The Ten Timeless Commandments of Egoless Programming


In 1971, Gerald M. Weinberg wrote1 these Ten Commandments upon the stone tablets of The Psychology of Computer Programming.

Well, they weren’t really written in stone. But they have stood the test of time. Wise is the software engineer who learns them and puts them into practice.

1. Understand and accept that you will make mistakes.

Assume that you will write bad code. Find it and fix it before it affects users.

2. You are not your code.

Software is meant to be changed, rewritten, and discarded. You are not.

3. No matter how much “karate” you know, someone else will always know more.

Be humble. Ask for help. Learn from anyone and everyone.

4. Don’t rewrite code without consultation.

You have the code, but you don’t have the whole picture. Have that conversation.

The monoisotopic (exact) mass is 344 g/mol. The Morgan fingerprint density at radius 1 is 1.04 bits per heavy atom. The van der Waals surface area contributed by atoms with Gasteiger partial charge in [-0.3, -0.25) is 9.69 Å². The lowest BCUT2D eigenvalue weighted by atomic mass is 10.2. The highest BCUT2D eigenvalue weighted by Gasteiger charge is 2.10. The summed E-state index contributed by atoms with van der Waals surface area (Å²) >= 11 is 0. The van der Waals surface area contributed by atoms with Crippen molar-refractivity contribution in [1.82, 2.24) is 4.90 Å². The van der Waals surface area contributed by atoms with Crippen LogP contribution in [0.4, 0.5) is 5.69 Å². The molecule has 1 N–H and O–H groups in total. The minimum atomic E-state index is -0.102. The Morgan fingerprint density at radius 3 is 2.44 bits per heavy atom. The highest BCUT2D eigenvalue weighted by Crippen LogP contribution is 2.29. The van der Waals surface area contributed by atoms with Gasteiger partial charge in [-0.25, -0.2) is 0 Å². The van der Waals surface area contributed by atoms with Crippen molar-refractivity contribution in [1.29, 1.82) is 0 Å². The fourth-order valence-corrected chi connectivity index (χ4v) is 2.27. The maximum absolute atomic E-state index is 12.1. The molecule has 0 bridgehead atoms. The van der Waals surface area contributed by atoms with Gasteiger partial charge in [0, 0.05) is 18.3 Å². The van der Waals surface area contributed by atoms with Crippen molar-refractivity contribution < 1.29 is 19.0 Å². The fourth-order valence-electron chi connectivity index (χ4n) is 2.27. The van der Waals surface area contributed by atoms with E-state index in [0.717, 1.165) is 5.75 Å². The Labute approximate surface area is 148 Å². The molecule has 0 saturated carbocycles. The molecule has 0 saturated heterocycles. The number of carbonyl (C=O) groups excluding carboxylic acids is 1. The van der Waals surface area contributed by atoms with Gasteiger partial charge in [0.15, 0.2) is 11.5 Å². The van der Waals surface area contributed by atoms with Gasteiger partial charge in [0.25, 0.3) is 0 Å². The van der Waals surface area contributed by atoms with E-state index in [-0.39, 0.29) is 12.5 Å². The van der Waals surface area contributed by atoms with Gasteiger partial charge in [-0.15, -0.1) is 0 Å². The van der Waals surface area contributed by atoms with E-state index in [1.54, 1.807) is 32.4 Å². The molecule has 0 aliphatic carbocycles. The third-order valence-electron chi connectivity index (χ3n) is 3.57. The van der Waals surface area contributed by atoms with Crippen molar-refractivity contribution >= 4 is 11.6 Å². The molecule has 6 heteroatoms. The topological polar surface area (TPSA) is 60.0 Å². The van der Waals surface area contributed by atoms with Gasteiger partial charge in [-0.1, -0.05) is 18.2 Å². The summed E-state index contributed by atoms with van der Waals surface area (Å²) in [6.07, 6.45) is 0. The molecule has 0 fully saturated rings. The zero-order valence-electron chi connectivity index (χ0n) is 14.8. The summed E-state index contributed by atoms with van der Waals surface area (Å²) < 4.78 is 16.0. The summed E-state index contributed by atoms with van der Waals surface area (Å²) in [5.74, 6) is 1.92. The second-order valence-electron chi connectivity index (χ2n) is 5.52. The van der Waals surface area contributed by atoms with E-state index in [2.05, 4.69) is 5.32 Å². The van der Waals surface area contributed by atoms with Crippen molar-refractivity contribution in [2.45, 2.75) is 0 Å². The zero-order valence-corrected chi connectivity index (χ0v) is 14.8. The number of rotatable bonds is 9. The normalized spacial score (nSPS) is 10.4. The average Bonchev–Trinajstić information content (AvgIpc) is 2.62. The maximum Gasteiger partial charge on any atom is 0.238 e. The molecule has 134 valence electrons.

5. Treat people who know less than you with respect, deference, and patience.

They are humans. They deserve it. You need no further reason.

6. The only constant in the world is change.

Software is only “soft” so it can easily change. Embrace it.

7. The only true authority stems from knowledge, not from position.

The moment your title is the foundation of the respect you receive, you’ve lost the team.

8. Fight for what you believe, but gracefully accept defeat.

Debate vigorously. Rally behind your team’s choice.

9. Don’t be “the guy in the room.”

Software delivery is a collaborative game played by humans. Don’t hide behind your laptop. Play the game.

10. Critique code instead of people.

Software is meant to be changed, rewritten, and discarded. Your colleagues are not.

  1. EDITORIAL NOTE (2022-12-02): At the time this was originally published, I was unaware that this list was actually produced in 2001 by Lamont Adams (of TechRepublic) and only inspired by Weinberg’s “egoless programming” concept. ↩︎